In the lawsuit filed this past week in Ottawa County Circuit Court, Quixtar seeks an injunction and damages of more than $25,000 against the posters, identified only as John Does.
Quixtar develops and manufactures nutrition, beauty and cleaning products that are marketed in the United States and Canada through a tiered selling system, hiring entrepreneurs to sell its products. Parent company Alticor Inc. uses the Quixtar name for its U.S. and Canadian direct sales unit and sells products throughout the rest of the world as Amway Corp.
Among the products Quixtar representatives sell are Nutrilite vitamin, mineral and dietary supplements, Artistry skin care and cosmetics, XS energy drinks, and air and water purifiers.
Alticor, a $6.3 billion company based in Ada, Michigan, announced in June that it will start phasing out the Quixtar name and rebuilding its Amway brand in the U.S. and Canada.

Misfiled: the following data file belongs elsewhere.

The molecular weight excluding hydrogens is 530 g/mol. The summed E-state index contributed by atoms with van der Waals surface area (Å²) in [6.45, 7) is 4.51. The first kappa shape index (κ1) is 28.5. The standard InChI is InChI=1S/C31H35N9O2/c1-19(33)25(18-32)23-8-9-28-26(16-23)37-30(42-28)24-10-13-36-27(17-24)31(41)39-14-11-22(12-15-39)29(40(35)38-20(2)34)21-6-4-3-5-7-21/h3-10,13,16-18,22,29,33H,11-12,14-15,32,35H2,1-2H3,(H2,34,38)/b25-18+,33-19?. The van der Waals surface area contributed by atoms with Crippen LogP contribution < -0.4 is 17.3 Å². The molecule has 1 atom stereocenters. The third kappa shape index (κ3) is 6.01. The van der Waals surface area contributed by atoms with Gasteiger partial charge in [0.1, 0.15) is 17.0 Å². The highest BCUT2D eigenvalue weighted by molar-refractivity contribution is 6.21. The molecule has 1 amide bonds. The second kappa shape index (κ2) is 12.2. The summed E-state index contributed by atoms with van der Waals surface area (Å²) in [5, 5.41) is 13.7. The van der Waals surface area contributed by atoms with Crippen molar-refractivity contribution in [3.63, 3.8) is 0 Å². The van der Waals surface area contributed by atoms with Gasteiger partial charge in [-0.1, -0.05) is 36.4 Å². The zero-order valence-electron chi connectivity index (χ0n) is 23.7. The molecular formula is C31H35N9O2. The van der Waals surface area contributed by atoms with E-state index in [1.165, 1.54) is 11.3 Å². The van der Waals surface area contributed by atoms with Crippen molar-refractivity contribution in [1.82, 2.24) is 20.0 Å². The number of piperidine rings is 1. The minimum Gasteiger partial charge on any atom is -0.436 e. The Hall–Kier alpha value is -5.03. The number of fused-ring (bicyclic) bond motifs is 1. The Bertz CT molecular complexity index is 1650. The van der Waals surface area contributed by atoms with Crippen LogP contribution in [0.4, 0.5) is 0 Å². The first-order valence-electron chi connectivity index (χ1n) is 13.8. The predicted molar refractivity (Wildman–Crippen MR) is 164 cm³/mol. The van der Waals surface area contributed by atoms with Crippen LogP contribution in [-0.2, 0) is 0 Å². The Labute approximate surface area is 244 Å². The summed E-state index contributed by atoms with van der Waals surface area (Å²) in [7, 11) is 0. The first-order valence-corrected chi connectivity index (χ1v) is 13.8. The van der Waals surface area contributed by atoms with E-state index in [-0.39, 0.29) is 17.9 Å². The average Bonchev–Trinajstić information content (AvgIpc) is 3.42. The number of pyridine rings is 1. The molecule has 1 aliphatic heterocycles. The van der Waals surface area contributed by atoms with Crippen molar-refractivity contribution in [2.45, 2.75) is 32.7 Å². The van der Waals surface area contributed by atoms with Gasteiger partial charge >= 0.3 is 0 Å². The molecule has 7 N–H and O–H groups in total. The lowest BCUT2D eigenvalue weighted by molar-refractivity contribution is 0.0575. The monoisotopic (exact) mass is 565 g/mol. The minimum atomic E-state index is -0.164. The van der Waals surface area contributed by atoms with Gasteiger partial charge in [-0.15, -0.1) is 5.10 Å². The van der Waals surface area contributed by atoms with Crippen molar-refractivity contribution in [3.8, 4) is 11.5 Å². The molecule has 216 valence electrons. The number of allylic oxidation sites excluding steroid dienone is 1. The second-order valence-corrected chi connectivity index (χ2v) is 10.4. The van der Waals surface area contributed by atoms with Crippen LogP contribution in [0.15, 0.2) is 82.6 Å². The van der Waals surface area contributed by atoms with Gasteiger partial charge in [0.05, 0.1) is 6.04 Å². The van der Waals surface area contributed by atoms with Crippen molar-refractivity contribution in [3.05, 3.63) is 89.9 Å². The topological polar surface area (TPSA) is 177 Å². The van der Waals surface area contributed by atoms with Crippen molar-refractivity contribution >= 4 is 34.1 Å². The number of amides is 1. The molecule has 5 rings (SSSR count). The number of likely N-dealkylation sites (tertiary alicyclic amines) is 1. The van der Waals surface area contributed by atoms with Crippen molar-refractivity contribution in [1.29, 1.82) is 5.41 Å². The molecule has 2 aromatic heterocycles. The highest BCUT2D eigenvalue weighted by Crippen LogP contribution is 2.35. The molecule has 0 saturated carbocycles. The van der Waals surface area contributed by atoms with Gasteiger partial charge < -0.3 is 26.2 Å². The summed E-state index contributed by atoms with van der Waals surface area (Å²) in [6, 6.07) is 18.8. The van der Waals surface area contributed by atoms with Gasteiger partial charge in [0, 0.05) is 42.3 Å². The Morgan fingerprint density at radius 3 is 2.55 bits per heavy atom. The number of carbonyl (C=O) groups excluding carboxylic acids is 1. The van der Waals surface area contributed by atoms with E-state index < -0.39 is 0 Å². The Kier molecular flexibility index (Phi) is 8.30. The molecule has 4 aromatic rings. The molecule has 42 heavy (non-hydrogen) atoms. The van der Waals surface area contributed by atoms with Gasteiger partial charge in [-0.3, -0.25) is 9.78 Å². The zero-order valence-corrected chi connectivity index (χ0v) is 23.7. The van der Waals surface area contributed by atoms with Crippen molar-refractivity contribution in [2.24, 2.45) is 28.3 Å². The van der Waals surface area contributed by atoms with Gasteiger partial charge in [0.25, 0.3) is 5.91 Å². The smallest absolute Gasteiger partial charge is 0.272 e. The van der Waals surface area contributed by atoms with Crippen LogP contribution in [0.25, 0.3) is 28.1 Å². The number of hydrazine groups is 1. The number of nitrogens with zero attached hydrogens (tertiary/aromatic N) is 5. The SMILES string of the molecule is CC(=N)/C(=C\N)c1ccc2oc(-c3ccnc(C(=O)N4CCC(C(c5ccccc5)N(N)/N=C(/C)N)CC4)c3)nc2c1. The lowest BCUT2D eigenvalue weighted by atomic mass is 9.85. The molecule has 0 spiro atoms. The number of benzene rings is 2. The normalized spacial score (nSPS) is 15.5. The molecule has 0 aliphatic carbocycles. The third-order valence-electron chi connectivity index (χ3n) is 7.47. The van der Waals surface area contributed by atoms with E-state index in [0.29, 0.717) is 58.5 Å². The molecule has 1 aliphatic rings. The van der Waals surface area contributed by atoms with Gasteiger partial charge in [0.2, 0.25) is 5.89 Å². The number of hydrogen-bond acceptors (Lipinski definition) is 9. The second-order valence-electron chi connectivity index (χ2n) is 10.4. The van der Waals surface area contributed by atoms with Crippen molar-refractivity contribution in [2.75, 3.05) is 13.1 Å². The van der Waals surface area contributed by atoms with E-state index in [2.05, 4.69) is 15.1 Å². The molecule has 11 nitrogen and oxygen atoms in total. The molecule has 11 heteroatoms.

Quixtar wants the court to approve subpoenas of various online companies to allow it to figure out who posted the materials, which also include videos posted on YouTube.com.
In one video the lawsuit cites, a man wearing a shirt that says "Property of Quixtar" rants about the company. In another, a man points out products at a grocery store priced much lower than comparable Quixtar products.
Quixtar believes the videos and other postings are part of an organized effort by former distributors who unsuccessfully sued Alticor and are under court order not to disparage the company or disclose proprietary information, according to the lawsuit.
Quixtar plans to ask for permission to subpoena various online companies to figure out who posted the materials, spokesman Rob Zeiger said.
According to the Grand Rapids Press, an Alticor representative said the court action was merely to identify anyone who might be associating with those under court order, rather than expressing their own personal opinions.
Zeiger told the paper that his company was not interested in pursuing people not associated with the former employees, and would even reimburse their legal fees if there was no connection. "An individual who is expressing their own opinion, we don't have a problem with that," he said. "They're not doing anything wrong."
The move comes a week after a federal judge in Los Angeles dismissed a suit brought against Quixtar by a group of independent business owners (IBOs) terminated by the company, who had claimed that the Michigan company is "an illegal pyramid scheme."